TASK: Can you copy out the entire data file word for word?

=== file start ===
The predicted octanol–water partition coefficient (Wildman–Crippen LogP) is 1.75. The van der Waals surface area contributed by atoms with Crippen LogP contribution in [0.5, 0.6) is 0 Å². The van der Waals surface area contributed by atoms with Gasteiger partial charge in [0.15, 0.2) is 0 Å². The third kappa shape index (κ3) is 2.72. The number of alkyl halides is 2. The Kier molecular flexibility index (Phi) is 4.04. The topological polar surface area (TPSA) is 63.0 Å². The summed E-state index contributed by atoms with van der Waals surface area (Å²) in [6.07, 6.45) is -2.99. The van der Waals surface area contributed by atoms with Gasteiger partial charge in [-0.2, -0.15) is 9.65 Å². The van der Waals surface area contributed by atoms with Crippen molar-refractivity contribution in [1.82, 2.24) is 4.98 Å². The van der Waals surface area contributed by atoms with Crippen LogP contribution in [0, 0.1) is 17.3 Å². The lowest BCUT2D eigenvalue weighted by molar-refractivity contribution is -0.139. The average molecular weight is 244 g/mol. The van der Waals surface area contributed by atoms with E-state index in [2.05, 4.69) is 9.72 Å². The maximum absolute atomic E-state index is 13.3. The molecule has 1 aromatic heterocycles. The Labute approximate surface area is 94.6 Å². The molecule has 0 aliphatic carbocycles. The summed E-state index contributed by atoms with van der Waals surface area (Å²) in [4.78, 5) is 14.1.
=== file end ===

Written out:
The predicted octanol–water partition coefficient (Wildman–Crippen LogP) is 1.75. The van der Waals surface area contributed by atoms with Crippen LogP contribution in [0.5, 0.6) is 0 Å². The van der Waals surface area contributed by atoms with Gasteiger partial charge in [0.15, 0.2) is 0 Å². The third kappa shape index (κ3) is 2.72. The number of alkyl halides is 2. The Kier molecular flexibility index (Phi) is 4.04. The topological polar surface area (TPSA) is 63.0 Å². The summed E-state index contributed by atoms with van der Waals surface area (Å²) in [6.07, 6.45) is -2.99. The van der Waals surface area contributed by atoms with Gasteiger partial charge in [-0.2, -0.15) is 9.65 Å². The van der Waals surface area contributed by atoms with Crippen molar-refractivity contribution in [1.82, 2.24) is 4.98 Å². The van der Waals surface area contributed by atoms with Crippen LogP contribution in [0, 0.1) is 17.3 Å². The lowest BCUT2D eigenvalue weighted by molar-refractivity contribution is -0.139. The average molecular weight is 244 g/mol. The van der Waals surface area contributed by atoms with E-state index in [2.05, 4.69) is 9.72 Å². The maximum absolute atomic E-state index is 13.3. The molecule has 1 aromatic heterocycles. The Labute approximate surface area is 94.6 Å². The molecule has 0 aliphatic carbocycles. The summed E-state index contributed by atoms with van der Waals surface area (Å²) in [4.78, 5) is 14.1.